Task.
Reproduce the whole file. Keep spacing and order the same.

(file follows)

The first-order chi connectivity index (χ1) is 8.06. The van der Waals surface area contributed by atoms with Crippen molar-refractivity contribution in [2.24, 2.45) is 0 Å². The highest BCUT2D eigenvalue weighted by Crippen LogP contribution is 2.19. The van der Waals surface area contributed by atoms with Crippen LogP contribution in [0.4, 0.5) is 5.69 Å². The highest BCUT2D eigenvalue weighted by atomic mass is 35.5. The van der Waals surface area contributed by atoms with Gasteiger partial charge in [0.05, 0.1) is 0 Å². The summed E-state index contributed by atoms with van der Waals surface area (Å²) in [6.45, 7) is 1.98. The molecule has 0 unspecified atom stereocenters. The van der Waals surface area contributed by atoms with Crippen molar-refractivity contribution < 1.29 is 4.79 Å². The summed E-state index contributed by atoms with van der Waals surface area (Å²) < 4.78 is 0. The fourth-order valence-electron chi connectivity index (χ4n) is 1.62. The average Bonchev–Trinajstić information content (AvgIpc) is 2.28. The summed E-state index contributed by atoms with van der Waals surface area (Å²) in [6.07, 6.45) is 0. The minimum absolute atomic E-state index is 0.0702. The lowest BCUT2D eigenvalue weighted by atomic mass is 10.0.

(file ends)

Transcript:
The first-order chi connectivity index (χ1) is 8.06. The van der Waals surface area contributed by atoms with Crippen molar-refractivity contribution in [2.24, 2.45) is 0 Å². The highest BCUT2D eigenvalue weighted by Crippen LogP contribution is 2.19. The van der Waals surface area contributed by atoms with Crippen LogP contribution in [0.4, 0.5) is 5.69 Å². The highest BCUT2D eigenvalue weighted by atomic mass is 35.5. The van der Waals surface area contributed by atoms with Gasteiger partial charge in [0.05, 0.1) is 0 Å². The summed E-state index contributed by atoms with van der Waals surface area (Å²) in [6.45, 7) is 1.98. The molecule has 0 unspecified atom stereocenters. The van der Waals surface area contributed by atoms with Crippen molar-refractivity contribution < 1.29 is 4.79 Å². The summed E-state index contributed by atoms with van der Waals surface area (Å²) < 4.78 is 0. The fourth-order valence-electron chi connectivity index (χ4n) is 1.62. The average Bonchev–Trinajstić information content (AvgIpc) is 2.28. The summed E-state index contributed by atoms with van der Waals surface area (Å²) in [6.07, 6.45) is 0. The minimum absolute atomic E-state index is 0.0702. The lowest BCUT2D eigenvalue weighted by atomic mass is 10.0.